She Did It - Ada Lovelace

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Happy Ada Lovelace Day! Without this amazing woman, you wouldn’t be reading this—that’s right, her achievement as the world’s first computer programmer is often credited to Charles Babbage, but, no, she did it. That’s a huge deal, and so our new segment, She Did It, the superpowered team up of Geek Girl Riot and La Femme Collective, are celebrating this special day by telling you everything you need to know about this genius mathematician. Hit play and get inspired!

How are you celebrating Ada Lovelace Day? Want to learn more? Check out awesome comic creator Sydney Padua’s graphic novel on Ada’s origin, and you can also find the transcript of our She Did It clip below!

TRANSCRIPT:

Computer science – whether you’re an 18 year-old headed off to college, a 62 year-old just starting a new job, or a 5 year-old starting your schooling education, you’re bound to hear about computer science.

This wasn’t always the case – computer science was a thing for the geeks, the nerds, the people who sat behind computer screens and interacted with no one. But push that image out of your head – because we’re here to tell you that’s not what it is, that’s never really what it was, and on top of that. we’re going to tell you a little bit about the first person to ever actually write any computer code.

Ada Lovelace. Full name Augusta Ada King-Noel, Countless of Lovelace, Ada was alive and kicking it computer science style from 1815-1852. She was working with Charles Babbage, a jack of all trades including inventor and mechanical engineer. Babbage had Lovelace on the Analytical Engine, his general purpose computer.

She was asked to translate a piece on the Analytical Engine from an Italian Engineer (women being asked to take notes/transcribe – yawn). However, while she did this, she added in her own notes along the way.

Her notes on the engine include an algorithm that’s purpose was to be carried out by a machine. She was able to see what no one had seen yet before, the ability that an engine “might act upon other things besides number… the Engine might compose elaborate and scientific pieces of music of any degree of complexity or extent.” See what we’re getting at here? First computer code written out, done by Ada Lovelace. Babbage may be the “father of the computer,” but Lovelace is the “mother of computer programming” then. It wasn’t until recently that Lovelace was actually given credit for the work she had done – all recognition went to her male counterpart.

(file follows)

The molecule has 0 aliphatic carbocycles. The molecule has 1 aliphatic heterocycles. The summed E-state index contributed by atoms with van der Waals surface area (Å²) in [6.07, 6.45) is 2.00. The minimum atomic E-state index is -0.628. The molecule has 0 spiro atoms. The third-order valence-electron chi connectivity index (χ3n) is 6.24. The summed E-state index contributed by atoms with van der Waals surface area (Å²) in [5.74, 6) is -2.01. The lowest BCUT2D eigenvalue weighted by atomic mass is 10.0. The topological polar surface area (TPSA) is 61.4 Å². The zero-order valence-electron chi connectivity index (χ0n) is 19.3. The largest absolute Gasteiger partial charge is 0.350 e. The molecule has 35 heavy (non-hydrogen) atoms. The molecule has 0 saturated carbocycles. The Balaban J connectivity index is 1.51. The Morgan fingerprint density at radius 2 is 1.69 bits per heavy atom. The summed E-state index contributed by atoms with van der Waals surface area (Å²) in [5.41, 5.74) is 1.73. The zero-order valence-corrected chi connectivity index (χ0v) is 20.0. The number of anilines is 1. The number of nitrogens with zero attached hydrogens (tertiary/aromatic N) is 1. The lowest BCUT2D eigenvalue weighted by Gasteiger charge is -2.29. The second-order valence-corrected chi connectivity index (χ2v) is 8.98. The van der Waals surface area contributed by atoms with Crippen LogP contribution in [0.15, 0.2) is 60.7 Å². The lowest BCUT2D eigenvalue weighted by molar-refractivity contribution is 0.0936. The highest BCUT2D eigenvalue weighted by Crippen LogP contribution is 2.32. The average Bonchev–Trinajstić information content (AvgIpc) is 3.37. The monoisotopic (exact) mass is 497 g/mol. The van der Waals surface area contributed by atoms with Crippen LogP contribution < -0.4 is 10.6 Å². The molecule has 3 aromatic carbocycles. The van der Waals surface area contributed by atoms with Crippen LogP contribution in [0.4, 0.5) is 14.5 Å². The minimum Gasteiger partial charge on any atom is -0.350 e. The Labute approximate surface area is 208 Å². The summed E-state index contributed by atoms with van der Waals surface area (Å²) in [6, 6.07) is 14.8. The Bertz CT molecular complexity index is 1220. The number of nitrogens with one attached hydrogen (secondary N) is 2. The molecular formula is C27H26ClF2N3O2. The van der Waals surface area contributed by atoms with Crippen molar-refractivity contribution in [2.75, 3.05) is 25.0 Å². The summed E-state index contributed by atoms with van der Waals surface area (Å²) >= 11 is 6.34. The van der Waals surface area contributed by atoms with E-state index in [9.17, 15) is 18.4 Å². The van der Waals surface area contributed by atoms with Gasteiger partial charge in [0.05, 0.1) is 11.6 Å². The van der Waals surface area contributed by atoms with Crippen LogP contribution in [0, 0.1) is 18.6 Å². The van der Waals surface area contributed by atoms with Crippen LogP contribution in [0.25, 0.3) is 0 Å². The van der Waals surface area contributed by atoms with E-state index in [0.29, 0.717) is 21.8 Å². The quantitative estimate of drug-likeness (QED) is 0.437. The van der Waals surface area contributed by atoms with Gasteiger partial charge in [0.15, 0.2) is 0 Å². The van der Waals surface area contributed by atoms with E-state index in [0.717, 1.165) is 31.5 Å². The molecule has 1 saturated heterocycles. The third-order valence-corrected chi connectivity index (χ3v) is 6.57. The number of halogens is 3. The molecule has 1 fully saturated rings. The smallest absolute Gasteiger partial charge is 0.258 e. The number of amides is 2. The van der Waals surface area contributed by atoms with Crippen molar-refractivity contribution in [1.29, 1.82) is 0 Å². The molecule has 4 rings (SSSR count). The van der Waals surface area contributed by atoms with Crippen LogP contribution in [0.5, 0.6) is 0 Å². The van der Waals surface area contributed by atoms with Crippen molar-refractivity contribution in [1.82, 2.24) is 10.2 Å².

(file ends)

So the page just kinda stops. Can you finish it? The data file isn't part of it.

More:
Ada also comes from a family of strong, independent women. Lovelace’s mom was a badass in her own right. A mathematical wiz, Lady Byron, yep that’s right married (only for a little) to Lord Byron, didn’t want Ada following in her father’s poetic, yet oftentimes cruel, footsteps. She took it upon herself to immerse Ada in mathematics, in hopes she would follow in her mother’s footsteps instead. And we just have to say, we’re pretty happy she did.

Let’s end with a frightening statistic, just to make sure you’re still listening. According to the U.S. Bureau of Labor Statistics, 73 percent of this field is dominated by men. That leaves a small 27 percent for women, who, according to a study done by GitHub, actually got more work done on GitHub’s site when they hid their genders from their profiles.

Let’s take this a few steps back now. Before women even enter the workforce, they’re still at a disadvantage. Girls make up more than half the group of AP test-takers, according to ComputerScience.Org, however, boys outnumber girls 4 to 1 when it comes to taking the computer science AP exam. We know girls are taking these AP courses, so why aren’t they taking computer science?!

We need to change the message we send to women, young and old, about what it means to work in the tech industry! There is room for success and growth. It isn’t just for men, of course. So ladies, if you’re listening, don’t be afraid of failure in technology industries. Let’s make some noise and make Ada proud!

Big thanks to our sources:  

-Feminist Fight Club by Jessica Bennett

-Forbes

-ComputerScience.Org

-ComputerHistory.Org

-SDSC